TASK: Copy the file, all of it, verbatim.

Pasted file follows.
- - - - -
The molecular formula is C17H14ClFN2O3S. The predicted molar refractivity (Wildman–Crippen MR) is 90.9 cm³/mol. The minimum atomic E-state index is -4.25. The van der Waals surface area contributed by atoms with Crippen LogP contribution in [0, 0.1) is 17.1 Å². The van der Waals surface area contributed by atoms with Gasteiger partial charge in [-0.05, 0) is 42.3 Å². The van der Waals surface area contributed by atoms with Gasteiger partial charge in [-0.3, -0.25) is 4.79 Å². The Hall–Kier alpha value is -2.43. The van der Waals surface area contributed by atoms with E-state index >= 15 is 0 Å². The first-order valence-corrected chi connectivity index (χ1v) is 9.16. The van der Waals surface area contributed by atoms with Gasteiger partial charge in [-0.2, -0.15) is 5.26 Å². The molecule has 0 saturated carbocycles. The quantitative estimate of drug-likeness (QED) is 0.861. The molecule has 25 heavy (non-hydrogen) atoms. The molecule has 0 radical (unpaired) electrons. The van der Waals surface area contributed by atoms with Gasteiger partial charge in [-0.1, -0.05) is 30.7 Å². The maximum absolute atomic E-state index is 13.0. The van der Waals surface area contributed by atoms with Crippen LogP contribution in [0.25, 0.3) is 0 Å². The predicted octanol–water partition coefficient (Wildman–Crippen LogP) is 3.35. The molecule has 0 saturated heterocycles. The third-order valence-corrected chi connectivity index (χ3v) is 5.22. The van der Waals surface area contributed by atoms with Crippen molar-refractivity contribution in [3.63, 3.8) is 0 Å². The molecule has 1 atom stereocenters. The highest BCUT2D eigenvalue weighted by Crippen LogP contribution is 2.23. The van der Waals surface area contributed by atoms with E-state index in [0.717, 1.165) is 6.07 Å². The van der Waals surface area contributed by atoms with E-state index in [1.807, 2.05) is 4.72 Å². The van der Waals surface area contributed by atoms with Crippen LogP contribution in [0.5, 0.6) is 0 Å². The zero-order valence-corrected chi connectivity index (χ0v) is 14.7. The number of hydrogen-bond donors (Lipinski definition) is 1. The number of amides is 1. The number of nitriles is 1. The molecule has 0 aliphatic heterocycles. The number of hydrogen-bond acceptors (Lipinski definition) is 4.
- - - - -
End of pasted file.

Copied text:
The molecular formula is C17H14ClFN2O3S. The predicted molar refractivity (Wildman–Crippen MR) is 90.9 cm³/mol. The minimum atomic E-state index is -4.25. The van der Waals surface area contributed by atoms with Crippen LogP contribution in [0, 0.1) is 17.1 Å². The van der Waals surface area contributed by atoms with Gasteiger partial charge in [-0.05, 0) is 42.3 Å². The van der Waals surface area contributed by atoms with Gasteiger partial charge in [-0.3, -0.25) is 4.79 Å². The Hall–Kier alpha value is -2.43. The van der Waals surface area contributed by atoms with E-state index >= 15 is 0 Å². The first-order valence-corrected chi connectivity index (χ1v) is 9.16. The van der Waals surface area contributed by atoms with Gasteiger partial charge in [-0.2, -0.15) is 5.26 Å². The molecule has 0 saturated carbocycles. The quantitative estimate of drug-likeness (QED) is 0.861. The molecule has 25 heavy (non-hydrogen) atoms. The molecule has 0 radical (unpaired) electrons. The van der Waals surface area contributed by atoms with Gasteiger partial charge in [-0.1, -0.05) is 30.7 Å². The maximum absolute atomic E-state index is 13.0. The van der Waals surface area contributed by atoms with Crippen LogP contribution in [0.25, 0.3) is 0 Å². The predicted octanol–water partition coefficient (Wildman–Crippen LogP) is 3.35. The molecule has 0 saturated heterocycles. The third-order valence-corrected chi connectivity index (χ3v) is 5.22. The van der Waals surface area contributed by atoms with Crippen molar-refractivity contribution in [3.63, 3.8) is 0 Å². The molecule has 1 atom stereocenters. The highest BCUT2D eigenvalue weighted by Crippen LogP contribution is 2.23. The van der Waals surface area contributed by atoms with E-state index in [0.717, 1.165) is 6.07 Å². The van der Waals surface area contributed by atoms with E-state index in [1.807, 2.05) is 4.72 Å². The van der Waals surface area contributed by atoms with Crippen LogP contribution in [0.5, 0.6) is 0 Å². The zero-order valence-corrected chi connectivity index (χ0v) is 14.7. The number of hydrogen-bond donors (Lipinski definition) is 1. The number of amides is 1. The number of nitriles is 1. The molecule has 0 aliphatic heterocycles. The number of hydrogen-bond acceptors (Lipinski definition) is 4.